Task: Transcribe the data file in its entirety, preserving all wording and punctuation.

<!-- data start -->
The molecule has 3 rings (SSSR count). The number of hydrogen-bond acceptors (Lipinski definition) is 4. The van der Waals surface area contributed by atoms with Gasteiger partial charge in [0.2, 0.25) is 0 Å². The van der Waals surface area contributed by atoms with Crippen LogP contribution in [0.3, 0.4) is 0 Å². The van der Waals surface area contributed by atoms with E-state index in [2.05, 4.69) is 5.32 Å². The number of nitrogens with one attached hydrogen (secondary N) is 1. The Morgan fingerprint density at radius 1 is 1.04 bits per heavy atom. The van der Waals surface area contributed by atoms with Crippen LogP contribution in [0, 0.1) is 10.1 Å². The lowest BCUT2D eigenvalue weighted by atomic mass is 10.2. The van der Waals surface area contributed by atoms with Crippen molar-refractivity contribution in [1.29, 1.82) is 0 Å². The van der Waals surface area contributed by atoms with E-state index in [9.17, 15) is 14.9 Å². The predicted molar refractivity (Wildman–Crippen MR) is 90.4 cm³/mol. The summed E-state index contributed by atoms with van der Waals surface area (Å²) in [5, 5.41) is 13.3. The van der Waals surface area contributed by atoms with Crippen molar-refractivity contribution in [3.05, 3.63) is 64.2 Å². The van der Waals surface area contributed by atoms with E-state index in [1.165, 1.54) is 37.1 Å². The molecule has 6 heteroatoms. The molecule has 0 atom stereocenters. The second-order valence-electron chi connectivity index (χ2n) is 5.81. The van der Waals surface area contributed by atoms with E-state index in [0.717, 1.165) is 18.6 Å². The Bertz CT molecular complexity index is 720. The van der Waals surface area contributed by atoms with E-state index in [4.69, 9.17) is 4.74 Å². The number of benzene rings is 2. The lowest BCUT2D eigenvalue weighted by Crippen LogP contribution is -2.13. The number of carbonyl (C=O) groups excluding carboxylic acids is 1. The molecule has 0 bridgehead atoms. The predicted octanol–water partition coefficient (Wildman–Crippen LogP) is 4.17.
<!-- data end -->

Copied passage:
The molecule has 3 rings (SSSR count). The number of hydrogen-bond acceptors (Lipinski definition) is 4. The van der Waals surface area contributed by atoms with Gasteiger partial charge in [0.2, 0.25) is 0 Å². The van der Waals surface area contributed by atoms with Crippen LogP contribution in [0.3, 0.4) is 0 Å². The van der Waals surface area contributed by atoms with E-state index in [2.05, 4.69) is 5.32 Å². The number of nitrogens with one attached hydrogen (secondary N) is 1. The Morgan fingerprint density at radius 1 is 1.04 bits per heavy atom. The van der Waals surface area contributed by atoms with Crippen LogP contribution in [0, 0.1) is 10.1 Å². The lowest BCUT2D eigenvalue weighted by atomic mass is 10.2. The van der Waals surface area contributed by atoms with Crippen molar-refractivity contribution in [1.29, 1.82) is 0 Å². The van der Waals surface area contributed by atoms with E-state index in [9.17, 15) is 14.9 Å². The predicted molar refractivity (Wildman–Crippen MR) is 90.4 cm³/mol. The summed E-state index contributed by atoms with van der Waals surface area (Å²) in [5, 5.41) is 13.3. The van der Waals surface area contributed by atoms with Crippen molar-refractivity contribution in [3.05, 3.63) is 64.2 Å². The van der Waals surface area contributed by atoms with E-state index in [1.165, 1.54) is 37.1 Å². The molecule has 6 heteroatoms. The molecule has 0 atom stereocenters. The second-order valence-electron chi connectivity index (χ2n) is 5.81. The van der Waals surface area contributed by atoms with E-state index in [0.717, 1.165) is 18.6 Å². The Bertz CT molecular complexity index is 720. The van der Waals surface area contributed by atoms with E-state index in [4.69, 9.17) is 4.74 Å². The number of benzene rings is 2. The lowest BCUT2D eigenvalue weighted by Crippen LogP contribution is -2.13. The number of carbonyl (C=O) groups excluding carboxylic acids is 1. The molecule has 0 bridgehead atoms. The predicted octanol–water partition coefficient (Wildman–Crippen LogP) is 4.17.